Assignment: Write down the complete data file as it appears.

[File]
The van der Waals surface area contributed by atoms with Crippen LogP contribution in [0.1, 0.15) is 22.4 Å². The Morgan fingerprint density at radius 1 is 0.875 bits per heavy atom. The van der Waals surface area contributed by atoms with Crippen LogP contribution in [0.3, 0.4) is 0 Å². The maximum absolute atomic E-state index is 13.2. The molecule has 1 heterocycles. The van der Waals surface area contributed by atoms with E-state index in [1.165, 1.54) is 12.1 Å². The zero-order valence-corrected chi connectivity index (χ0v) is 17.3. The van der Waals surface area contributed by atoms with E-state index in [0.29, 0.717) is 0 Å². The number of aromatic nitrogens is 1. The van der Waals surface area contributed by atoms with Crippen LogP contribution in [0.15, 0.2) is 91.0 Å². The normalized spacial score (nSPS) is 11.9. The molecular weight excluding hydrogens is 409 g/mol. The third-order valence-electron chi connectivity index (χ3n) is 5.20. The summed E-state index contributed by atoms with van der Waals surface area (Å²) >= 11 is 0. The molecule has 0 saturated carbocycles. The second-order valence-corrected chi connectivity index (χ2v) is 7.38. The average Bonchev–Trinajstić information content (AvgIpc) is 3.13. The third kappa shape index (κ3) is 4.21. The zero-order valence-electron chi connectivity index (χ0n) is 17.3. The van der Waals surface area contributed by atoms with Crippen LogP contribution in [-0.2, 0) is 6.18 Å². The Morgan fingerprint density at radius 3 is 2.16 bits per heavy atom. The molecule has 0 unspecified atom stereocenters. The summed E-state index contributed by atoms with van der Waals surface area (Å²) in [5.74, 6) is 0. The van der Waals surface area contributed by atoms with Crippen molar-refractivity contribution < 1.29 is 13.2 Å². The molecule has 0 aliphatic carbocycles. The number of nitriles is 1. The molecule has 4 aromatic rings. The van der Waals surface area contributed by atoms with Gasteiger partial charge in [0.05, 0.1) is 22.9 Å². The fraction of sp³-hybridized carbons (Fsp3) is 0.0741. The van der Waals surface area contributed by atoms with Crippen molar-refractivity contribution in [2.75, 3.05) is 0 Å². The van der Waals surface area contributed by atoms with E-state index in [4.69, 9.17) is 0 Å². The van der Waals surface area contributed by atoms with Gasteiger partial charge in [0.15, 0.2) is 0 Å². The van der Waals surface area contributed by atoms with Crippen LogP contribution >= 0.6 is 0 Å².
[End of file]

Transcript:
The van der Waals surface area contributed by atoms with Crippen LogP contribution in [0.1, 0.15) is 22.4 Å². The Morgan fingerprint density at radius 1 is 0.875 bits per heavy atom. The van der Waals surface area contributed by atoms with Crippen LogP contribution in [0.3, 0.4) is 0 Å². The maximum absolute atomic E-state index is 13.2. The molecule has 1 heterocycles. The van der Waals surface area contributed by atoms with E-state index in [1.165, 1.54) is 12.1 Å². The zero-order valence-corrected chi connectivity index (χ0v) is 17.3. The van der Waals surface area contributed by atoms with E-state index in [0.29, 0.717) is 0 Å². The number of aromatic nitrogens is 1. The van der Waals surface area contributed by atoms with Crippen LogP contribution in [0.15, 0.2) is 91.0 Å². The normalized spacial score (nSPS) is 11.9. The molecular weight excluding hydrogens is 409 g/mol. The third-order valence-electron chi connectivity index (χ3n) is 5.20. The summed E-state index contributed by atoms with van der Waals surface area (Å²) >= 11 is 0. The molecule has 0 saturated carbocycles. The second-order valence-corrected chi connectivity index (χ2v) is 7.38. The average Bonchev–Trinajstić information content (AvgIpc) is 3.13. The third kappa shape index (κ3) is 4.21. The zero-order valence-electron chi connectivity index (χ0n) is 17.3. The van der Waals surface area contributed by atoms with Crippen LogP contribution in [-0.2, 0) is 6.18 Å². The Morgan fingerprint density at radius 3 is 2.16 bits per heavy atom. The molecule has 0 unspecified atom stereocenters. The summed E-state index contributed by atoms with van der Waals surface area (Å²) in [5.74, 6) is 0. The van der Waals surface area contributed by atoms with Crippen molar-refractivity contribution < 1.29 is 13.2 Å². The molecule has 0 aliphatic carbocycles. The number of nitriles is 1. The molecule has 4 aromatic rings. The van der Waals surface area contributed by atoms with Gasteiger partial charge in [0.05, 0.1) is 22.9 Å². The fraction of sp³-hybridized carbons (Fsp3) is 0.0741. The van der Waals surface area contributed by atoms with Crippen molar-refractivity contribution in [2.75, 3.05) is 0 Å². The van der Waals surface area contributed by atoms with E-state index in [4.69, 9.17) is 0 Å². The van der Waals surface area contributed by atoms with Gasteiger partial charge in [0.15, 0.2) is 0 Å². The van der Waals surface area contributed by atoms with Crippen LogP contribution >= 0.6 is 0 Å².